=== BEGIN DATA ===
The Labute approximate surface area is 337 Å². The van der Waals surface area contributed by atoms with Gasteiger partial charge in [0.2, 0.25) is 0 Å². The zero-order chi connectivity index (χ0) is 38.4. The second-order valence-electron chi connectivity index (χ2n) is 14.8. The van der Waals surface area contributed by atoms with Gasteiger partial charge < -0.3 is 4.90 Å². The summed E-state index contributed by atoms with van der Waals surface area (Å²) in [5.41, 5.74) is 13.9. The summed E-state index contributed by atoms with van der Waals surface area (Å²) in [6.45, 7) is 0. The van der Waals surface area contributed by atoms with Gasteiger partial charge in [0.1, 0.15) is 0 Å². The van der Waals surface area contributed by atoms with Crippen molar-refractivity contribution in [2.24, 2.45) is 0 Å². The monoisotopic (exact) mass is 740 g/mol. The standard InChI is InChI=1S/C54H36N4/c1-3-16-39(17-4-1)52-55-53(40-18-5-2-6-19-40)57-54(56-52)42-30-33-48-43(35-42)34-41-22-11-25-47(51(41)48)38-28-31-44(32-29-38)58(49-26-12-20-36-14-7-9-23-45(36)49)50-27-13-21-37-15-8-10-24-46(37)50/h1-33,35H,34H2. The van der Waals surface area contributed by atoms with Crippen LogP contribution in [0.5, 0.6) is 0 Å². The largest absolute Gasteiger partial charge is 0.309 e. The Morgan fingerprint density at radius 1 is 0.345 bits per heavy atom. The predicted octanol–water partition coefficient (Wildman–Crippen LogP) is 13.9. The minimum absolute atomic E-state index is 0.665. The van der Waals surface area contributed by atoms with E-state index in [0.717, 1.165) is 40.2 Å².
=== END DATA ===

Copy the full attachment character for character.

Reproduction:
The Labute approximate surface area is 337 Å². The van der Waals surface area contributed by atoms with Gasteiger partial charge in [0.2, 0.25) is 0 Å². The zero-order chi connectivity index (χ0) is 38.4. The second-order valence-electron chi connectivity index (χ2n) is 14.8. The van der Waals surface area contributed by atoms with Gasteiger partial charge < -0.3 is 4.90 Å². The summed E-state index contributed by atoms with van der Waals surface area (Å²) in [5.41, 5.74) is 13.9. The summed E-state index contributed by atoms with van der Waals surface area (Å²) in [6.45, 7) is 0. The van der Waals surface area contributed by atoms with Gasteiger partial charge in [0.1, 0.15) is 0 Å². The van der Waals surface area contributed by atoms with Crippen molar-refractivity contribution in [2.24, 2.45) is 0 Å². The monoisotopic (exact) mass is 740 g/mol. The standard InChI is InChI=1S/C54H36N4/c1-3-16-39(17-4-1)52-55-53(40-18-5-2-6-19-40)57-54(56-52)42-30-33-48-43(35-42)34-41-22-11-25-47(51(41)48)38-28-31-44(32-29-38)58(49-26-12-20-36-14-7-9-23-45(36)49)50-27-13-21-37-15-8-10-24-46(37)50/h1-33,35H,34H2. The van der Waals surface area contributed by atoms with Crippen LogP contribution in [0.5, 0.6) is 0 Å². The largest absolute Gasteiger partial charge is 0.309 e. The Morgan fingerprint density at radius 1 is 0.345 bits per heavy atom. The predicted octanol–water partition coefficient (Wildman–Crippen LogP) is 13.9. The minimum absolute atomic E-state index is 0.665. The van der Waals surface area contributed by atoms with E-state index in [0.717, 1.165) is 40.2 Å².